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The Federal Republic of Nigeria, herein Nigeria, is located along the inner corner of the Gulf of Guinea on the west coast of Africa. It is bordered by Benin to the west, Niger to the north, and Chad and Cameroon to the east; its south coast is along the Gulf of Guinea in the Atlantic Ocean. Nigeria has an area of ​​923,768 km², with 853 km of coastline. Nigeria is located primarily in the humid lowland tropics, thus characterized by three distinct climatic zones, a tropical monsoon climate in the south, a tropical savannah climate for most of the central regions, and a hot, semi-arid Sahelian climate in the north [1].

Nigeria is a federal presidential republic, consisting of 36 states and the Federal Capital Territory (FCT). The States and FCT are further sub-divided into 774 Local Government Areas or Area Councils for grassroot administration [2]. The capital city of the country is Abuja, located in the center of the nation, while Lagos is the country’s primary seaport, economic hub, and the largest city. English is the official language of Nigeria. Besides English, Hausa, Yoruba, Igbo, Fulani, and Creole English are also widely spoken [3].

Important National Context

Nigeria’s population is estimated at over 218 million (in 2022), which is about half the population of West Africa. The country has an estimated annual population growth rate of 2.4% [4], one of the fastest rates in the world [5]. According to the UN Department of Economic and Social Affairs, Population Division, more than half of the projected increase in global population up to 2050 will be concentrated in just 8 countries, one of which is Nigeria [6]. Nigeria’s population is projected to reach 402 million people by 2050. The two main characteristics of this growth are the young age structure with more than two-fifths of the population (42.8%) falling below 15 years and the persistently high fertility rate of 5-7 children per woman [7].

Approximately 50% of the Nigerian population live in urban areas (as of 2021) and this is expected to rise to 60% and 70% by 2030 and 2050, respectively [1]. In Nigeria, there is also a considerable migration between the north and the south. Large numbers of migrants from the south have settled in the northern cities, while the central region remains the least populated and least developed part of Nigeria, comprising about two-fifths of the country's land area but home to less than a fifth of the total population [3].

Nigeria is a lower-middle-income country and has been the largest economy in Africa since 2012 [1], [2]. The country has an abundance of natural resources and is one of Africa's largest oil producers [8]. Between 2005 and 2014, Nigeria’s economy witnessed an average annual growth rate of 7.2%. This relatively stable growth was due to strong and stable macroeconomics, supported by the oil sector growth, as well as the inclusion of previously neglected sectors such as the entertainment industry and ICT in the GDP computation. The GDP growth rate declined dramatically to 2.8% in 2015 and -1.6% in 2016, showing underlying weaknesses in the macroeconomic fundamentals [7].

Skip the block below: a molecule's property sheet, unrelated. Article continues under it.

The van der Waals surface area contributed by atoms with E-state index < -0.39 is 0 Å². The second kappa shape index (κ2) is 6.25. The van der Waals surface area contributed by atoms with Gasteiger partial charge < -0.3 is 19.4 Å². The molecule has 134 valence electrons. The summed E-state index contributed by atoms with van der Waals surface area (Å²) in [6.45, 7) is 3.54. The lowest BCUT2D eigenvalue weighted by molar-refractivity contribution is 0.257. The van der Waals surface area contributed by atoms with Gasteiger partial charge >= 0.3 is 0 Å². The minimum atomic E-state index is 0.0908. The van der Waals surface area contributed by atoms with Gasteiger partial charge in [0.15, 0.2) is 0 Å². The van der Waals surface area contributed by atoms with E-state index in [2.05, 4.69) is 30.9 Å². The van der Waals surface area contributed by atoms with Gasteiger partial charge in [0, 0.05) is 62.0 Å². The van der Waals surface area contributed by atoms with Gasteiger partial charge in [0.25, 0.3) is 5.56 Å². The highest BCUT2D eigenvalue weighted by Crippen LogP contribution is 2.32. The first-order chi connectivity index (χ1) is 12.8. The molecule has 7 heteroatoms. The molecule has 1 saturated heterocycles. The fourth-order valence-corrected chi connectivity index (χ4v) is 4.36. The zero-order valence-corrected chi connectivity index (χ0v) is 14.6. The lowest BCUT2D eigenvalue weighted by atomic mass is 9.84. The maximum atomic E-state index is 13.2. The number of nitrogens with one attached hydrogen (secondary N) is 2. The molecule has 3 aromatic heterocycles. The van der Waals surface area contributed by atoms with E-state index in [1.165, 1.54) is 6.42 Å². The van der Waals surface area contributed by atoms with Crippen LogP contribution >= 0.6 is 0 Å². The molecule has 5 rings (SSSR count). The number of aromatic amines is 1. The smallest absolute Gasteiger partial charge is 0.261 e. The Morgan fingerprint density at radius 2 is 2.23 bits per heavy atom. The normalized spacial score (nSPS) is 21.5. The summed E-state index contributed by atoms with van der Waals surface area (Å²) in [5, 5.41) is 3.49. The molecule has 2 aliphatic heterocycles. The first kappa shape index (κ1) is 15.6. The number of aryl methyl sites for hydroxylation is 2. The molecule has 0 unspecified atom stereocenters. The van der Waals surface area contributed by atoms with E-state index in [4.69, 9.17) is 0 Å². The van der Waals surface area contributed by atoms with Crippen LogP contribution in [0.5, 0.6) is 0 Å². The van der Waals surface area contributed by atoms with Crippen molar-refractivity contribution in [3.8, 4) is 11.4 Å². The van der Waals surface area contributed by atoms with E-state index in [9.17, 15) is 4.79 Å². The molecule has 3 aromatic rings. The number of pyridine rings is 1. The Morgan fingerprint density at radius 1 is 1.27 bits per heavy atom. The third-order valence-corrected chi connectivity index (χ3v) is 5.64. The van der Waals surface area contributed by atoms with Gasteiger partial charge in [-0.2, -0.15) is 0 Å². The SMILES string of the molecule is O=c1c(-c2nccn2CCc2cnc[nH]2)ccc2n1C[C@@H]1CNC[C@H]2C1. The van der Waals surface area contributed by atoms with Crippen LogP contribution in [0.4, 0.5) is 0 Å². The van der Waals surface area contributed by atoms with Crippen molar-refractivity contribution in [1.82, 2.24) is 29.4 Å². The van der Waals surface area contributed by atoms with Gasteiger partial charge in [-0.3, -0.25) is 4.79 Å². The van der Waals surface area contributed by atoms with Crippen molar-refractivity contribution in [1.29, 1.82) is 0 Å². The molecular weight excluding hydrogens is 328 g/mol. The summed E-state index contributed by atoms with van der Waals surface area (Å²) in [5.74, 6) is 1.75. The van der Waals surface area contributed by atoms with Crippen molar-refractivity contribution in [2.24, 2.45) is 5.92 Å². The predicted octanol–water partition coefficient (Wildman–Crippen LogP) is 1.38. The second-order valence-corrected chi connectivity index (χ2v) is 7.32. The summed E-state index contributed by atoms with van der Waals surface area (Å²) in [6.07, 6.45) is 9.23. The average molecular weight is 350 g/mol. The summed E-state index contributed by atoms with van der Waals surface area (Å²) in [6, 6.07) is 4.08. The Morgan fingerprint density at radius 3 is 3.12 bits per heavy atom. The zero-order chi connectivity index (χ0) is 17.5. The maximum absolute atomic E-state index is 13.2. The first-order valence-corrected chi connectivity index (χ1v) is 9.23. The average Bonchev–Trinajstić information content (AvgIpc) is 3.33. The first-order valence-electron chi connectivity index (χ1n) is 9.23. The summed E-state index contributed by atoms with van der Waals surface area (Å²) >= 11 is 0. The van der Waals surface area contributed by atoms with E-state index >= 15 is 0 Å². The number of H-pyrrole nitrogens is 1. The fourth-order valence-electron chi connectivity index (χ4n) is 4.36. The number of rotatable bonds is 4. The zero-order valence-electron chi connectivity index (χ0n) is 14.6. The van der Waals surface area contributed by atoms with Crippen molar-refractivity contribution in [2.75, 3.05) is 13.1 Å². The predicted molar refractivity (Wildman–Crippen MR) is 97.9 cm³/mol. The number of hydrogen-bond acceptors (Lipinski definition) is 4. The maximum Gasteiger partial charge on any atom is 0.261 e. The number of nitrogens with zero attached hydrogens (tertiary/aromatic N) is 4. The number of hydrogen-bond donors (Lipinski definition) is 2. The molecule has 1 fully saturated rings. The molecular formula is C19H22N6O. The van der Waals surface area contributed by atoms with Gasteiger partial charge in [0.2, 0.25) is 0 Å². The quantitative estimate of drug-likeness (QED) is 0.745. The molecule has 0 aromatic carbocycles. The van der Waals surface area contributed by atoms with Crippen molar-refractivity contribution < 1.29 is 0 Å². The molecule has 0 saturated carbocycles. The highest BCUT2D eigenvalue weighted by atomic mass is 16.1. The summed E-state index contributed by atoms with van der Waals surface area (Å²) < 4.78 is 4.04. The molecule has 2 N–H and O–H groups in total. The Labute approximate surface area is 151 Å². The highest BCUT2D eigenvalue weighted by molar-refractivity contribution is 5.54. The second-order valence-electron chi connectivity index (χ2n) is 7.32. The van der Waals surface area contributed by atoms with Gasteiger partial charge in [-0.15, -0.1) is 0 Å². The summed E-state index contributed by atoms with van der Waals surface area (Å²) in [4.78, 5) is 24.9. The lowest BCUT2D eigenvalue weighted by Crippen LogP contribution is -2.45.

Nigeria’s dependence on oil exports is one of the leading causes of its frail growth prospects; it may also prevent any growth from being broad-based. In 2019, oil accounted for more than 80% of the country’s total exports and contributed 10% of Nigeria’s GDP. As such, Nigeria’s economy is extremely exposed to changes in global oil production and global oil prices. Moreover, despite oil’s importance for exports, extractive industries are not a large employer in Nigeria. This means any growth due to oil production would not necessarily be shared among workers and households: less than 1% of working Nigerians are employed in mining and extractives, with the share being even smaller among those from poor households [9].

As of 2021, the country has an estimated Gross Domestic Product (GDP) of US$440.78 billion, which is expected to reach US$445.00 billion by the end of 2022 [10]. Nigeria’s economy grew faster than expected in 2021 and recouped losses of growth due to the COVID-19 pandemic. Following a contraction of 1.8% in 2020, the economy rebounded and grew by 3.6% in 2021, driven by base effects in most services and manufacturing and organic growth in agriculture, telecommunications, and financial services. Despite the improvements in growth prospects, according to the Nigeria Development Update Report of June 2022 [11], inflation in 2022 in Nigeria is expected to rise higher than anticipated, due to the higher global fuel and food prices caused by the current war in Ukraine. The increased inflationary pressures following the Ukraine war are expected to push as many as one million more Nigerians into poverty by the end of 2022. Overall, the “inflation shock” is estimated to result in about 15 million more Nigerians living in poverty between 2020 and 2022 [11].  In 2018/19, before COVID-19, some 40.1% of Nigerians, about 82.9 million people, were already living in poverty [9].